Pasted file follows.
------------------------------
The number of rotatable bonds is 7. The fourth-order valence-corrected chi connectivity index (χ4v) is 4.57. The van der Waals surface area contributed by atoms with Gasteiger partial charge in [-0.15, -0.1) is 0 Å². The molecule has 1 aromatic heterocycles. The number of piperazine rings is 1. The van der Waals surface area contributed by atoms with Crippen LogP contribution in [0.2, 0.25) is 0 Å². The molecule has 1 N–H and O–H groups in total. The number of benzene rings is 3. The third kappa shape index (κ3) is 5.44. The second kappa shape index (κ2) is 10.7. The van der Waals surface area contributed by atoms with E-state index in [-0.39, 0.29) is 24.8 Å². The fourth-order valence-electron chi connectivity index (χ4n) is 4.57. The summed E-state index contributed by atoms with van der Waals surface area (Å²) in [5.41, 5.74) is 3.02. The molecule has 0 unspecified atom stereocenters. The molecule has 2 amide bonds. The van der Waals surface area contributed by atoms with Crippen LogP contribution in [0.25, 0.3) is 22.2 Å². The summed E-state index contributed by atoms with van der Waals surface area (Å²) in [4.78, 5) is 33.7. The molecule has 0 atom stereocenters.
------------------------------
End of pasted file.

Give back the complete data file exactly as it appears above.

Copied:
The number of rotatable bonds is 7. The fourth-order valence-corrected chi connectivity index (χ4v) is 4.57. The van der Waals surface area contributed by atoms with Gasteiger partial charge in [-0.15, -0.1) is 0 Å². The molecule has 1 aromatic heterocycles. The number of piperazine rings is 1. The van der Waals surface area contributed by atoms with Crippen LogP contribution in [0.2, 0.25) is 0 Å². The molecule has 1 N–H and O–H groups in total. The number of benzene rings is 3. The third kappa shape index (κ3) is 5.44. The second kappa shape index (κ2) is 10.7. The van der Waals surface area contributed by atoms with E-state index in [-0.39, 0.29) is 24.8 Å². The fourth-order valence-electron chi connectivity index (χ4n) is 4.57. The summed E-state index contributed by atoms with van der Waals surface area (Å²) in [5.41, 5.74) is 3.02. The molecule has 0 unspecified atom stereocenters. The molecule has 2 amide bonds. The van der Waals surface area contributed by atoms with Crippen LogP contribution in [0.25, 0.3) is 22.2 Å². The summed E-state index contributed by atoms with van der Waals surface area (Å²) in [4.78, 5) is 33.7. The molecule has 0 atom stereocenters.